Winning Hearts and Minds

Mark Frasco - President

In a truly American tradition, we are now in that cycle of searching for the candidate that resonates with us. You’ve read the position papers of each candidate, understand their policies and votes, visited their websites, searched the candidate comparison pages on the internet, and have made your decision on the facts that are lining up, based on your analysis. What, you say you haven’t done this? It would be very uncommon if you have.

We see the news feeds, we watch the debates, and some of us dare to discuss our feelings in friendly circles. Without ever meeting the candidates, we begin to establish relationships with them. Body language, dress, tone, style, vocabulary, oratory skills, leadership traits, personality, and sense of humor attract or repel us, based on our preferences.

If sales is your profession and you’ve been at it for a while, eventually people will ask you, “How have you been so successful?” Or, “In your experience, what is the key to a long, prosperous sales career?”

If you know me at all; if you’ve read more than two of these letters, it would be hard for you not to associate my business growth message with putting process at the center. Strategic process, installing messaging in the market, building processes designed to manage quality interactions with prospects, and so much more – brainy work.

As much as we’d like to think we make up our minds based on a strict list of facts, most of our brain power is limited to those things or people that we are uniquely attracted to, or with which we associate. Those associations gain our attention and deep assessment follows – mostly to support our feelings, our heart.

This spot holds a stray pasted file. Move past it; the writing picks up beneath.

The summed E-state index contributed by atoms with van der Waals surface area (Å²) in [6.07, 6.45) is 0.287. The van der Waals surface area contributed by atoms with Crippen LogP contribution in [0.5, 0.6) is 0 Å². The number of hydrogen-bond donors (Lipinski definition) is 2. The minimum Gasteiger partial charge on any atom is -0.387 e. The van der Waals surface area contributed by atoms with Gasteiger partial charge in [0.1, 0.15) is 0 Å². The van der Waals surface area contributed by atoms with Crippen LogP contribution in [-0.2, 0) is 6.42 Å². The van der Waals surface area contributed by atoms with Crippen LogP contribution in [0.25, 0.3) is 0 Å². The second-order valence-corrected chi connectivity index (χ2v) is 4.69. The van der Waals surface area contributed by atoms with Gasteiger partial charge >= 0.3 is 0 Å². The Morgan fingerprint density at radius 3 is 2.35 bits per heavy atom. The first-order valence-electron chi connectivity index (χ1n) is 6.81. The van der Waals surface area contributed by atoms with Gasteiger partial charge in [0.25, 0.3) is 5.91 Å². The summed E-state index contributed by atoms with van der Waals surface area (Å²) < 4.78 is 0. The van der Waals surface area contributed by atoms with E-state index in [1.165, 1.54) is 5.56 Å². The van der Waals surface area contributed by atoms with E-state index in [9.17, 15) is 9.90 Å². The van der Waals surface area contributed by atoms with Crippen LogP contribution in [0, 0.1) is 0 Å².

So, get that process tuned up. Arrange your metrics to help you assess your progress and results. Build repeatable, predictable interaction systems. Then, when you’ve done all the brainy work, look around. Are you and your organization friendly, likable, helpful, caring and focused on producing meaningful outcomes for your customers?

Except for those highly mechanized selling systems (and even those try hard to strike you emotionally), the most successful sales departments are populated with people who have an uncanny ability to make heart connections. Over the years, from their upbringing, through their social development, they’ve learned how to help people, solve problems, and care about quality outcomes, not for themselves or their organization, but rather for the buyer and buying system. They know that winning the heart engages the mind, moving buyer thought into favorable assessment of their solution.

Whoever your candidate, get out and vote. There is no citizenry in the world that has the freedom of choice and responsibility that we have… one vote at a time. One heart and one mind at a time.

Questions or comments? Please contact Mark Frasco at